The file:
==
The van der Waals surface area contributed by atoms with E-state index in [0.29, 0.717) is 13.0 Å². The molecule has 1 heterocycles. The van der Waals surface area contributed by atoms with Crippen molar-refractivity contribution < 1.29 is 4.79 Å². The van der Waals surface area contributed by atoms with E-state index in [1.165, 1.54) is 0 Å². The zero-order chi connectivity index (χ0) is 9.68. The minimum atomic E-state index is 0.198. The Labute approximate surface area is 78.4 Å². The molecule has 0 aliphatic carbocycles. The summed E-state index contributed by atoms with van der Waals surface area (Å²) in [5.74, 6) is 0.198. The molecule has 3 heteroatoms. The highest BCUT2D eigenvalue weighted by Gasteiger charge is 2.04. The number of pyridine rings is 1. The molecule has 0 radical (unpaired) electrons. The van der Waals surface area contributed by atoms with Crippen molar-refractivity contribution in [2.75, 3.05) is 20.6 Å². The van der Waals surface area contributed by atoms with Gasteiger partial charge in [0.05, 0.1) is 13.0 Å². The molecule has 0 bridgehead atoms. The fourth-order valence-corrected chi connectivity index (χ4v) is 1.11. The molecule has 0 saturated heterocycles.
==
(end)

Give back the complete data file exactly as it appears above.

The van der Waals surface area contributed by atoms with E-state index in [0.29, 0.717) is 13.0 Å². The molecule has 1 heterocycles. The van der Waals surface area contributed by atoms with Crippen molar-refractivity contribution < 1.29 is 4.79 Å². The van der Waals surface area contributed by atoms with E-state index in [1.165, 1.54) is 0 Å². The zero-order chi connectivity index (χ0) is 9.68. The minimum atomic E-state index is 0.198. The Labute approximate surface area is 78.4 Å². The molecule has 0 aliphatic carbocycles. The summed E-state index contributed by atoms with van der Waals surface area (Å²) in [5.74, 6) is 0.198. The molecule has 3 heteroatoms. The highest BCUT2D eigenvalue weighted by Gasteiger charge is 2.04. The number of pyridine rings is 1. The molecule has 0 radical (unpaired) electrons. The van der Waals surface area contributed by atoms with Crippen molar-refractivity contribution in [2.75, 3.05) is 20.6 Å². The van der Waals surface area contributed by atoms with Gasteiger partial charge in [0.05, 0.1) is 13.0 Å². The molecule has 0 bridgehead atoms. The fourth-order valence-corrected chi connectivity index (χ4v) is 1.11. The molecule has 0 saturated heterocycles.